How to Recognize the Positive: Classroom Management Lesson Plans
A better classroom environment is created when teachers start focusing on positive behavior, rather than on negative behavior.
By Greg Harrison
Have you ever gone home from your day of teaching feeling like it was a "bad" day? Silly question, I know! "Bad" days happen to all of us, just like "good" days do. Have you ever put some thought into how to be sure that more of your days can feel good, rather than bad? I didn't think too much about this until I went to observe a veteran teacher many years ago. When I sat in her classroom, I thought that I had never before felt such a positive vibe! I was so impressed, that I contacted this teacher and asked her if she would be willing to get together so we could discuss what I saw happening in her classroom. She agreed, and we set up a lunch at a local restaurant.
Out of the Mouths of Babes
When I told her how impressed I was with her positive classroom atmosphere, she surprised me by saying that it wasn't always that way. Early in her career, she was so intent on keeping her pupils orderly, quiet, and well-behaved, that she spent a lot of her time trying to eliminate the negative things happening in her room. She was constantly redirecting, asking for quiet, insisting that the kids listen, browbeating individuals who were misbehaving, and getting quite angry with those who didn't tow the line.
She said that things began to change for her during one of her parent/teacher/student conferences. At that conference, one of the best-behaved and sweetest of her boys announced that he had something to say to her. He told her that he wished that she could spend as much time noticing the "good" kids as she did noticing the "bad" kids. That's exactly how he phrased it. When she asked him what he meant, he pointed out to her that almost all of the kids in the classroom were well-behaved, and that only a few were the troublemakers, but that almost all of her attention was given to those kids who weren't behaving.
As you can imagine, this hit her really hard. She went home that night and couldn't this comment out of her mind, because she realized that what this child had told her was the absolute truth. She really was giving almost all of her attention to the troublemakers, while pupils who were behaving well, following the rules, and trying hard in school were being given almost no recognition for their efforts. "It was a turning point in my career," she said.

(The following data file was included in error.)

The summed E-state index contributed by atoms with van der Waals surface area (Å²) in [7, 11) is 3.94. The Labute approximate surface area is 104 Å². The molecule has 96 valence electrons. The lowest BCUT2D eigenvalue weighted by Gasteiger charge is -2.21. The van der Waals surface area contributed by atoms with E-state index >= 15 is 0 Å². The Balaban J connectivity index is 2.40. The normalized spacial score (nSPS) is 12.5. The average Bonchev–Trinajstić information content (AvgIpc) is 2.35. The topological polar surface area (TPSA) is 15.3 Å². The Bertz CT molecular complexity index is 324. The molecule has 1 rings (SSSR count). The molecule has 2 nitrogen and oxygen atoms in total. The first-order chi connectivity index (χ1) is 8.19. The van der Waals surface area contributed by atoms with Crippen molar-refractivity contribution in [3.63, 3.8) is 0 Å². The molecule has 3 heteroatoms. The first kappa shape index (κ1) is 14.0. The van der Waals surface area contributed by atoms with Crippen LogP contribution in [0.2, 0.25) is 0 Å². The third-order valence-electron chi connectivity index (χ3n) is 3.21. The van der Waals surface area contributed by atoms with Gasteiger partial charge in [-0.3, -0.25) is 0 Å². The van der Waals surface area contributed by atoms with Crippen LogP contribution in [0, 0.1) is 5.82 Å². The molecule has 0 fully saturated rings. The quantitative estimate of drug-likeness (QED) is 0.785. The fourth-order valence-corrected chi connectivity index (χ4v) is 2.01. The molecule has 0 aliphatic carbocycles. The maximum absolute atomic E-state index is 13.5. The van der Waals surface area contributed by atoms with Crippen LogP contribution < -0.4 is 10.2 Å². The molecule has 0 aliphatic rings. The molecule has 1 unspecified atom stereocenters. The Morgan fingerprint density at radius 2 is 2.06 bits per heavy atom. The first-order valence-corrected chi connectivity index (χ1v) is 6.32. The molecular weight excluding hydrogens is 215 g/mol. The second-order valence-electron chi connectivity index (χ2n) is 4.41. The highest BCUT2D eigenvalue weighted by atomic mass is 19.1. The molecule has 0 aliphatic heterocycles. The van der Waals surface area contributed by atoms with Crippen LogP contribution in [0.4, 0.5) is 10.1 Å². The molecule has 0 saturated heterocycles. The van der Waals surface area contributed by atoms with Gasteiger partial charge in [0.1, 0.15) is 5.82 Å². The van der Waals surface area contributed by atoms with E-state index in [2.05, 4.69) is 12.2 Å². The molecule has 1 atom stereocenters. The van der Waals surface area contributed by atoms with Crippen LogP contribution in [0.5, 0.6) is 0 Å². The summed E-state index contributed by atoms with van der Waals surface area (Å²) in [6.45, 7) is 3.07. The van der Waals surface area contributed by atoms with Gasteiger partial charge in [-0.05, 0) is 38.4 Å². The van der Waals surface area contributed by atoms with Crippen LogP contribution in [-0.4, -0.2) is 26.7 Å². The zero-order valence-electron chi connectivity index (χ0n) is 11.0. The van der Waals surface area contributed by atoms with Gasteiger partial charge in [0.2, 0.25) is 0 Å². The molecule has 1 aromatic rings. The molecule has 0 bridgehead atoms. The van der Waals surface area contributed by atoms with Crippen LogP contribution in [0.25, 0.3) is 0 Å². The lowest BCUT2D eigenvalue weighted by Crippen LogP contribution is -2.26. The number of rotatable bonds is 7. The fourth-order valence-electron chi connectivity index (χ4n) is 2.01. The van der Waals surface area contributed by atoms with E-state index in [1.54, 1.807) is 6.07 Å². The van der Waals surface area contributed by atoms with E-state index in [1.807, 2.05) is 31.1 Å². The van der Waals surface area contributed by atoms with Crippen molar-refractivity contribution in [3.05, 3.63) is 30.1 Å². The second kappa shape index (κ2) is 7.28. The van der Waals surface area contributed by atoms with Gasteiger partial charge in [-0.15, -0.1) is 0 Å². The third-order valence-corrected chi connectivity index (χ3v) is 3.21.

Reward Positive Behavior
From that day on, she promised herself that she would bend over backwards to "catch the kids being good," and to modify the ways that she dealt with misbehaving students in the class. Instead of giving a misbehaving pupil lots of public attention (which is one of the main reasons that kids misbehave), she decided to do just the opposite. She began to give her attention to those learners who were behaving well by praising them, awarding their tables bonus points, giving out prizes, sending home short notes to parents letting them know how well their child was doing, and publicly recognizing anyone who was trying really hard. Her eyes had been opened!
If you really think about it, most of your students are behaving and doing well in class. Unfortunately, it's easy for us to focus on those who are struggling with behavior, and we let that very small percentage of our class color the impression we have of our teaching day. This woman summed it up by sharing one of the wisest insights a teacher has ever shared with me. She said, "I discovered that my students crave my attention. Once they saw that it was going toward the pupils who were being good, most of my troublemakers came around, because they realized that they would get my attention by behaving well, and by trying harder."
After our lunch, I decided to embrace what this teacher had told me. What a difference this change in attitude has made in my career! When you open up your eyes to all of the good that is happening in your classroom, and develop simple and effective ways to deal with the negative, your students will be happier, and you will go home feeling like you've had many more "good" days than "bad. Here are some classroom management lesson plans to help you get started.
Classroom Management Lesson Plans
An incredibly well-thought-out lesson that outlines many strategies you can employ which will foster cooperation, trust, respect and happiness in your classroom. The lesson includes games, short stories, role plays and visualization activities which can be used throughout the entire school year.
The class listens to the story "The Little Red Hen," and discusses how much better things would have been in the story if the animals had cooperated with each other. Next, they conduct a movement exercise called the mirror game, then work together to make butter that they spread on some delicious warm bread. It is a wonderful lesson about cooperation!
This is the first of a two-part lesson, which lays the groundwork for having a healthy classroom community. Scholars work together to brainstorm ideas and set goals for the kind of classroom environment they want to cultivate for their year together.
Pupils review the goals they set during Part 1 by playing a cooperative game. The game requires them to correctly identify and restate the goals they came up with in the earlier lesson. The beauty of implementing these lessons at the beginning of the year is that you will have laid the groundwork for a positive atmosphere in your class right away.